“This crisis changed our business. Key areas where we’re focusing on such as sports coverage became obsolete within days of the pandemic disrupting normal life. We had to reinvent our business and focus on creating value for our customers, namely providing Covid-19 content.”—David Llorente, CEO of A.I.-powered news agency, Narrativa
Alternative ways to contextualize reporting
Leading health news publication STAT News which has grounded some of its reporting on data tools including our Covid-19 tracker and the County Health Preparedness score, which estimates the impact of the pandemic on the healthcare system by leveraging public data and statistical models. This new measurement derived through data science developed by Applied XL and data from the Center on Rural Innovation is not only providing context to STAT’s reporting; it is also being leveraged by organizations such as US News & World Report and FOX News to quantify the impact on health infrastructure in rural areas.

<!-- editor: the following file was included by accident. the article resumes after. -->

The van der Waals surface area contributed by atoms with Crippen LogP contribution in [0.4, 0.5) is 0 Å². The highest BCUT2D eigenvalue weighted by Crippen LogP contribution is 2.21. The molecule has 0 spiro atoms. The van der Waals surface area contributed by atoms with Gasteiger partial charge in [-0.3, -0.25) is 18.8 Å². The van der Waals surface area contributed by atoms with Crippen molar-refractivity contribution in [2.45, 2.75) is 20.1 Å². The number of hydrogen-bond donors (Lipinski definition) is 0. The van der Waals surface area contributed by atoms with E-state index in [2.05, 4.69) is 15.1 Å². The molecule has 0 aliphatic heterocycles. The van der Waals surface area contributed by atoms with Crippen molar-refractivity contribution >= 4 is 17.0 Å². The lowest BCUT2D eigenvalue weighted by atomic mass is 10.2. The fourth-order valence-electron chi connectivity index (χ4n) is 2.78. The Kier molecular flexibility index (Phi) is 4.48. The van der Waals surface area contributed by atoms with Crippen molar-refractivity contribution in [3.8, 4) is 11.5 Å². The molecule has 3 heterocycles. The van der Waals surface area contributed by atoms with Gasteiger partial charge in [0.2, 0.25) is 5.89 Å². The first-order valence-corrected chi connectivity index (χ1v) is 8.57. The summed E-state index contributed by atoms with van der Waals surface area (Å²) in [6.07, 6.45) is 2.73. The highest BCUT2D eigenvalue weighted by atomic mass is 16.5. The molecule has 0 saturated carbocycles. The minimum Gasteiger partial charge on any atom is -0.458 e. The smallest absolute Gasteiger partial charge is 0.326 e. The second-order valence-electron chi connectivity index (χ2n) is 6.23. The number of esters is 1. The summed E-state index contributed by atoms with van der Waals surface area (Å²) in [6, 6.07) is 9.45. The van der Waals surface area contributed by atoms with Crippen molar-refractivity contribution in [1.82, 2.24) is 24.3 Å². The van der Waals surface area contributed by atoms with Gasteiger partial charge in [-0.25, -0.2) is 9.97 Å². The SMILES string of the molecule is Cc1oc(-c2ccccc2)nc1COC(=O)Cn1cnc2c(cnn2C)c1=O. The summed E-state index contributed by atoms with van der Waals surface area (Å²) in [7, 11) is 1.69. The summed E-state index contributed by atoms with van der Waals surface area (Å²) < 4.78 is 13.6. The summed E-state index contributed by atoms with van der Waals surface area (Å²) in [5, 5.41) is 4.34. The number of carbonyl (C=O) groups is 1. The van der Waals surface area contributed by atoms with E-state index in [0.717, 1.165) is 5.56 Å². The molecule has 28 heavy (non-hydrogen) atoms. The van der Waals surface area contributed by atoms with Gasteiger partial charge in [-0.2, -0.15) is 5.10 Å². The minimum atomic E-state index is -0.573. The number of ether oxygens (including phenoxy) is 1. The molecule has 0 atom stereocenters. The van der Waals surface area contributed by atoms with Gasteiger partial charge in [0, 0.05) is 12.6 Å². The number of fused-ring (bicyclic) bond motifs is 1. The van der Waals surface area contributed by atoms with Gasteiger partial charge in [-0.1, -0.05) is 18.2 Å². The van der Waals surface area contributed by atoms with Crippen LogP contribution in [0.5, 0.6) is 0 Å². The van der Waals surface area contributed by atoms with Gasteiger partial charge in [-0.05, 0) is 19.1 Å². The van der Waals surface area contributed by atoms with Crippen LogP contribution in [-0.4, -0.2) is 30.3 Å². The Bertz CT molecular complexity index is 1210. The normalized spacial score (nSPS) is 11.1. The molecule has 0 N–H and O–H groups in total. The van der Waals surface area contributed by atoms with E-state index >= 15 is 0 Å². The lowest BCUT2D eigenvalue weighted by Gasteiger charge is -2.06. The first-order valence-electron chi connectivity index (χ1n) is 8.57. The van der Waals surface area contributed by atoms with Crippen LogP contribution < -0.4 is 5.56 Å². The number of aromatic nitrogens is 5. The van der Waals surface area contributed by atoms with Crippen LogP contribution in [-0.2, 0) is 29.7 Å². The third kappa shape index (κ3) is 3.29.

—Rick Berke, co-founder and executive editor, STAT News
“The beauty of this use of data is that it speaks for itself. It’s essentially unfiltered so readers can explore and interpret and analyze the information themselves in real-time. As much as we write critical news and feature stories on Covid-19, our tracker has been vital in helping readers grasp the enormity of a public health crisis whose scope and scale sometimes seems beyond comprehension.”
Newsrooms are quickly identifying new ways of contextualizing information beyond traditional metrics. For example, digital publication Axios is using data on the share of beer taps pouring at open locations to measure consumers’ confidence about reopening cities amid the pandemic.
This form of data-led reporting through alternative indexes is here to stay after the pandemic ends, with ever-growing data sources that extend to other parts of news organizations’ coverage: transportation, housing, local economy, law enforcement, education, and more.